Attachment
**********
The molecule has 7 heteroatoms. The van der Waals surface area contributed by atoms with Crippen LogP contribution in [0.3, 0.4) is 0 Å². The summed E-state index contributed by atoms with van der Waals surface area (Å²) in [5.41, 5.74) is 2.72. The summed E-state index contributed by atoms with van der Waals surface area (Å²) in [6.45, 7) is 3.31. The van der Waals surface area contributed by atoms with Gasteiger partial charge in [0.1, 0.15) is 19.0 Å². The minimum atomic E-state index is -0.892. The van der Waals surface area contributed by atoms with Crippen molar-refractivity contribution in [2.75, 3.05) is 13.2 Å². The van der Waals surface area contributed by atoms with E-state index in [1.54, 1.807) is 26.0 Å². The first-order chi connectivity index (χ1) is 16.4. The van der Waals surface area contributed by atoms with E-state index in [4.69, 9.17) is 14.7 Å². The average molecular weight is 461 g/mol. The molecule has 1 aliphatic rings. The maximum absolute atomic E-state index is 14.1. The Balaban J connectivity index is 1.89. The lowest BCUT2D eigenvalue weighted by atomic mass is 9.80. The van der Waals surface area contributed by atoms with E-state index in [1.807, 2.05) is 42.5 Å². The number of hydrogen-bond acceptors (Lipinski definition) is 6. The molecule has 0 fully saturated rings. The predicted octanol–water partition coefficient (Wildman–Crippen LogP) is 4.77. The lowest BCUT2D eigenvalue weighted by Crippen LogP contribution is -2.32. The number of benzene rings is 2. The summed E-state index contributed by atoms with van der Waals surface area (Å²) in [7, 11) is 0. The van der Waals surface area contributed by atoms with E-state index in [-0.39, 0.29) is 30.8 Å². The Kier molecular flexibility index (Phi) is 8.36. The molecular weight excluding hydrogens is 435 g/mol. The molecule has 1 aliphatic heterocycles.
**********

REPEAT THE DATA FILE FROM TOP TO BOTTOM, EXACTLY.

The molecule has 7 heteroatoms. The van der Waals surface area contributed by atoms with Crippen LogP contribution in [0.3, 0.4) is 0 Å². The summed E-state index contributed by atoms with van der Waals surface area (Å²) in [5.41, 5.74) is 2.72. The summed E-state index contributed by atoms with van der Waals surface area (Å²) in [6.45, 7) is 3.31. The van der Waals surface area contributed by atoms with Gasteiger partial charge in [0.1, 0.15) is 19.0 Å². The minimum atomic E-state index is -0.892. The van der Waals surface area contributed by atoms with Crippen molar-refractivity contribution in [2.75, 3.05) is 13.2 Å². The van der Waals surface area contributed by atoms with E-state index in [1.54, 1.807) is 26.0 Å². The first-order chi connectivity index (χ1) is 16.4. The van der Waals surface area contributed by atoms with E-state index in [4.69, 9.17) is 14.7 Å². The average molecular weight is 461 g/mol. The molecule has 1 aliphatic rings. The maximum absolute atomic E-state index is 14.1. The Balaban J connectivity index is 1.89. The lowest BCUT2D eigenvalue weighted by atomic mass is 9.80. The van der Waals surface area contributed by atoms with E-state index in [1.807, 2.05) is 42.5 Å². The number of hydrogen-bond acceptors (Lipinski definition) is 6. The molecule has 0 fully saturated rings. The predicted octanol–water partition coefficient (Wildman–Crippen LogP) is 4.77. The lowest BCUT2D eigenvalue weighted by Crippen LogP contribution is -2.32. The number of benzene rings is 2. The summed E-state index contributed by atoms with van der Waals surface area (Å²) in [7, 11) is 0. The van der Waals surface area contributed by atoms with E-state index in [-0.39, 0.29) is 30.8 Å². The Kier molecular flexibility index (Phi) is 8.36. The molecular weight excluding hydrogens is 435 g/mol. The molecule has 1 aliphatic heterocycles.